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IfL: reform or die

When I meet members of the University and College Union (UCU), conversation often turns to their experience with the Institute for Learning (IfL) and this is the subject that excites the most passion and anger. That is why I have welcomed the independent review of the IfL and continuing professional development (CPD) commissioned by FE minister John Hayes. The review came about because of the boycott of the IfL by UCU members and it has an important job to do if it is to repair the damage done in recent years.

It was the IfL's decision this time last year to charge a membership fee of #163;68 that kick-started the UCU's campaign. The UCU had warned in 2010 that the majority of staff saw little value in the institute's services, with a survey showing that 84 per cent would not pay any sort of fee on principle. Yet the opposition to the fee seemed to take the IfL completely by surprise.

Being out of touch with members is one of a number of problems for the IfL, which also include the mandatory element of membership, the nature and quality of service provided and the undemocratic way in which it is run. It is this lack of credibility that the independent review must address. Over the next year, teaching staff in FE will become the only educators in England required to hold compulsory membership of a professional body.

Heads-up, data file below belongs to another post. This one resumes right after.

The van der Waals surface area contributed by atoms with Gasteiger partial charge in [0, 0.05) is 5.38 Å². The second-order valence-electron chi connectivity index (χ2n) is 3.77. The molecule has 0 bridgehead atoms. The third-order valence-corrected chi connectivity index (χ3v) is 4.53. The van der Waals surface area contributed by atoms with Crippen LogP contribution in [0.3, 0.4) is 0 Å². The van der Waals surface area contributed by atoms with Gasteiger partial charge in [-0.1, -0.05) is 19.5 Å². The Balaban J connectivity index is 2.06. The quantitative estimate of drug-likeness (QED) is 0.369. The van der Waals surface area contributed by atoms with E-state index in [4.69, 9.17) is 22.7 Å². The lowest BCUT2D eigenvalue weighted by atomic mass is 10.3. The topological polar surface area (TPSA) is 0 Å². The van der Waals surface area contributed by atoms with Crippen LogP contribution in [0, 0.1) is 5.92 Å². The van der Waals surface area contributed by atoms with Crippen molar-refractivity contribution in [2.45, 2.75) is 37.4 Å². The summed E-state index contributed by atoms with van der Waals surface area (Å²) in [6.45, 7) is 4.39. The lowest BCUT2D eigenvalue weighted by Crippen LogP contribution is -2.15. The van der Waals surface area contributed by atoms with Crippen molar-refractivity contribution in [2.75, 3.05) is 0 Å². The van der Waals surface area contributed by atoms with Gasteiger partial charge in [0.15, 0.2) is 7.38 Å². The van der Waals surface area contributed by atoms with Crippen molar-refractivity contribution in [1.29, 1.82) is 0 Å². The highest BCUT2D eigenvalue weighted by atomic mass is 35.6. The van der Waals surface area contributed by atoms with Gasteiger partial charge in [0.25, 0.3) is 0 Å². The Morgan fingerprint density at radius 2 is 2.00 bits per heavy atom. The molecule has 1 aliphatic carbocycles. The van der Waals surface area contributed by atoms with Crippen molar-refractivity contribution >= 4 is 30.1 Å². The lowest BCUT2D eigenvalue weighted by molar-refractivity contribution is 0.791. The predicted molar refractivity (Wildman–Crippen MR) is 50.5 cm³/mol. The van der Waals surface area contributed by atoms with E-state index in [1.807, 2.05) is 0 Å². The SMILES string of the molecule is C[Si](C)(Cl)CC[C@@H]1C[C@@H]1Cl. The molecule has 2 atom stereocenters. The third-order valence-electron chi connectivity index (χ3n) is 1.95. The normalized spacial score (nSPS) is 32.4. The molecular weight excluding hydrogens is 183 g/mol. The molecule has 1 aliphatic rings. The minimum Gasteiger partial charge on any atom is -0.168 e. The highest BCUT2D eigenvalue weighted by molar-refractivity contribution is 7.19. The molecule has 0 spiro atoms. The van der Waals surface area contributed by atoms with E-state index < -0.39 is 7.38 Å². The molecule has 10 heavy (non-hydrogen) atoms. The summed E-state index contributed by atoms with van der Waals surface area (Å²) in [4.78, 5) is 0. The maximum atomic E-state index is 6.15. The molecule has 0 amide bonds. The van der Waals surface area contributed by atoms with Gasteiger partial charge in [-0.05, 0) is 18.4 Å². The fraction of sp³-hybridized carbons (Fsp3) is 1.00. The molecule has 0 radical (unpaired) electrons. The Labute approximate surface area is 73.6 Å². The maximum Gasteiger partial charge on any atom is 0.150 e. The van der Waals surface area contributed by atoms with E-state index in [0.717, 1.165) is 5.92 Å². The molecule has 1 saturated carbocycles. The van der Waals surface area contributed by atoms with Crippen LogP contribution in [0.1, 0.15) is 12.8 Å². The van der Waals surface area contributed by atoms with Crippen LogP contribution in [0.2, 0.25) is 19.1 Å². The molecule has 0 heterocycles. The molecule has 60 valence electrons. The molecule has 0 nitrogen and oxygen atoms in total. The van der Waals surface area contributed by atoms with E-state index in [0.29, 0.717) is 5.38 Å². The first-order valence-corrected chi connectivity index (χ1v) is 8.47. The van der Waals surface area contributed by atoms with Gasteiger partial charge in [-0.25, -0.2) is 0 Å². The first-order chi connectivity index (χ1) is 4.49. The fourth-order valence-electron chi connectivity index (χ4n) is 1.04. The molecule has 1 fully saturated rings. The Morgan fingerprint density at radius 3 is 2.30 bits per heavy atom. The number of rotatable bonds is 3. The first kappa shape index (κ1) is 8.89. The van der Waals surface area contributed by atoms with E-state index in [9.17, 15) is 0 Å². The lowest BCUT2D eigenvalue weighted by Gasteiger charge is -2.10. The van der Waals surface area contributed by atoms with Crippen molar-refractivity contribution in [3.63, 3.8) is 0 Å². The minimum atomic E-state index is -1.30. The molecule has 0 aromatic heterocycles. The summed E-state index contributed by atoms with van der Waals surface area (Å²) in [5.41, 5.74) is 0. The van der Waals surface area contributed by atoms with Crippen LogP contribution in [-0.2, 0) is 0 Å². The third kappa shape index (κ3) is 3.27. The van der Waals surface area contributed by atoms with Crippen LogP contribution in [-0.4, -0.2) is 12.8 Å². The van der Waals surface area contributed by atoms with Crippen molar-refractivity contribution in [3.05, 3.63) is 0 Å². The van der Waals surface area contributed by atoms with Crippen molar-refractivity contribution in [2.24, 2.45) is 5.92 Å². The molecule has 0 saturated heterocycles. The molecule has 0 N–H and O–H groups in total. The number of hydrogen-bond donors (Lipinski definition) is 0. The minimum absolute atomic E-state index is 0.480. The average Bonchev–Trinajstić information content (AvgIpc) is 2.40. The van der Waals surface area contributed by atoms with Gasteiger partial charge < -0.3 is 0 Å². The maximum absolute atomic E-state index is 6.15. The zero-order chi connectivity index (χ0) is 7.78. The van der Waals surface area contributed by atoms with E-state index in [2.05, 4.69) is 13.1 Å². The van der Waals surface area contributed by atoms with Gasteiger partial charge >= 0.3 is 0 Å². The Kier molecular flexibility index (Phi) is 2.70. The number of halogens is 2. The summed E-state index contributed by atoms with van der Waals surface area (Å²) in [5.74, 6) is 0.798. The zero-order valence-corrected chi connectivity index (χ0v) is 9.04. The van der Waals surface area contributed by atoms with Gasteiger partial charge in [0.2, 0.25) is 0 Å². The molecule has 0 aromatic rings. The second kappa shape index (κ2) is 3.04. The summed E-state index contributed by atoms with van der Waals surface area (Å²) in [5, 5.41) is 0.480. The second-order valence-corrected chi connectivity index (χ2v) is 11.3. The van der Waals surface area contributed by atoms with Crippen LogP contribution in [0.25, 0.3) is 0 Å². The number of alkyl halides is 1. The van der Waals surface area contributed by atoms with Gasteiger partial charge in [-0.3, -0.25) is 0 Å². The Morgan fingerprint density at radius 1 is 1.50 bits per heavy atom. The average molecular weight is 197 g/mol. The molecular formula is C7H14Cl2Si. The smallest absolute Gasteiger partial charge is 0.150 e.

However, the IfL is not the only organisation that needs proper scrutiny when it comes to CPD. Employers also have to look at their role in their staff's development. Half of staff polled in a recent UCU survey said that their employer did not meet its responsibilities when it came to CPD.

We asked members what they would want from an organisation like the IfL if one is to exist. Lobbying for greater access to CPD and professional recognition both ranked highly, but only a third were interested in professional regulation.

The IfL does not meet the basic standards of accountability, openness and democracy expected from a professional body created by statute. A member recently sent me an email conversation that they had had with the IfL. The member asked to see the full results of the advisory council elections. The institute said that it was not its "practice to release voting data". The member asked if they could just have the turnout figures, but again the IfL said no. This is not behaviour that befits a membership organisation, particularly one that charges a compulsory subscription fee.

No new body, however it is constituted and whatever services it provides, will survive unless it has democratic and transparent governance structures and is accountable to its members.

Sally Hunt is general secretary of the University and College Union.

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